Globalization has reached even the most remote areas of Latin America, pushing traditional peoples and habitats to the brink of extinction and offering a stark choice: adapt or perish. Local communities are scrambling to adjust to new market and social realities while trying to hold on to those cultural values that they regard as n-negotiable. This book tells the important story of three Latin American communities experiencing globalization at the point of contact between tradition and modernity: Brazil's rubber tappers, Bolivia's Guaran Indians, and Nicaragua's women cooperativists. Through exclusive, in-depth interviews, Heyck describes globalization and development in the words of people who are experiencing these forces at the grassroots level. The result is a multifaceted understanding of local and global connections and of the human, cultural, and religious dimensions of globalization.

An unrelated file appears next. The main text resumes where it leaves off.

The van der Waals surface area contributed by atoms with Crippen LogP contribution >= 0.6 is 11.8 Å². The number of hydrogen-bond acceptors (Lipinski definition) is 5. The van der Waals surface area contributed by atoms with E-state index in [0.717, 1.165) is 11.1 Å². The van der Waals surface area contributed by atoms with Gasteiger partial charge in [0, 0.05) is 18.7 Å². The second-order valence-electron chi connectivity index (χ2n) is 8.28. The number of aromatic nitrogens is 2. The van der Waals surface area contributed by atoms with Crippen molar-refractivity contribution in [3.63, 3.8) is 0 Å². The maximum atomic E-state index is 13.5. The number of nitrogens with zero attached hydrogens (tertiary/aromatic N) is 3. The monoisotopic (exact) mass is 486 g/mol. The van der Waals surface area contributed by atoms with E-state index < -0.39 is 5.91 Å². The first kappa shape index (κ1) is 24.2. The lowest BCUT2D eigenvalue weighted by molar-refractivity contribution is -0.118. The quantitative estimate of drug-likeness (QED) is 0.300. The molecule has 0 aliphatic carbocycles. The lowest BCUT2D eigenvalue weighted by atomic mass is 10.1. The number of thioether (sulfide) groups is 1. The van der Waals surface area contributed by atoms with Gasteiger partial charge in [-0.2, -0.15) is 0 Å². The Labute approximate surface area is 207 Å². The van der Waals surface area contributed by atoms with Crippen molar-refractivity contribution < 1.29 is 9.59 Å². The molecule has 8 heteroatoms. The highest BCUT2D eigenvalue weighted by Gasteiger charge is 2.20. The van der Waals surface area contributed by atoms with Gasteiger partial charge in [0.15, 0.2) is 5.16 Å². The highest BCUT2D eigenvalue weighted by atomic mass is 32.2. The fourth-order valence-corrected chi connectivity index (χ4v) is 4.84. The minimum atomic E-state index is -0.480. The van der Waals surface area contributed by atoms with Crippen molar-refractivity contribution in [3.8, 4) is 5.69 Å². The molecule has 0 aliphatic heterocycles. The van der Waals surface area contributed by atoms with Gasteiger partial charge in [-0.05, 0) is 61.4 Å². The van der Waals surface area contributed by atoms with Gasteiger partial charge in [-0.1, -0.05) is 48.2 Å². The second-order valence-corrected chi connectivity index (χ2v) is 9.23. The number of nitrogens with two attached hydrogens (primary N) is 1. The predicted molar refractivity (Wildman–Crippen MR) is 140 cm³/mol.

Denis Lynn Daly Heyck is a professor at Loyola University Chicago, and is author of Tradicion y cambio: lecturas sobre la cultura latinoamericana contemporanea, 2nd ed. (McGraw-Hill, 1997); Barrios and Borderlands: Cultures of Latinos and Latinas in the United States (Routledge, 1994); and Life Stories of the Nicaraguan Revolution (Routledge, 1990).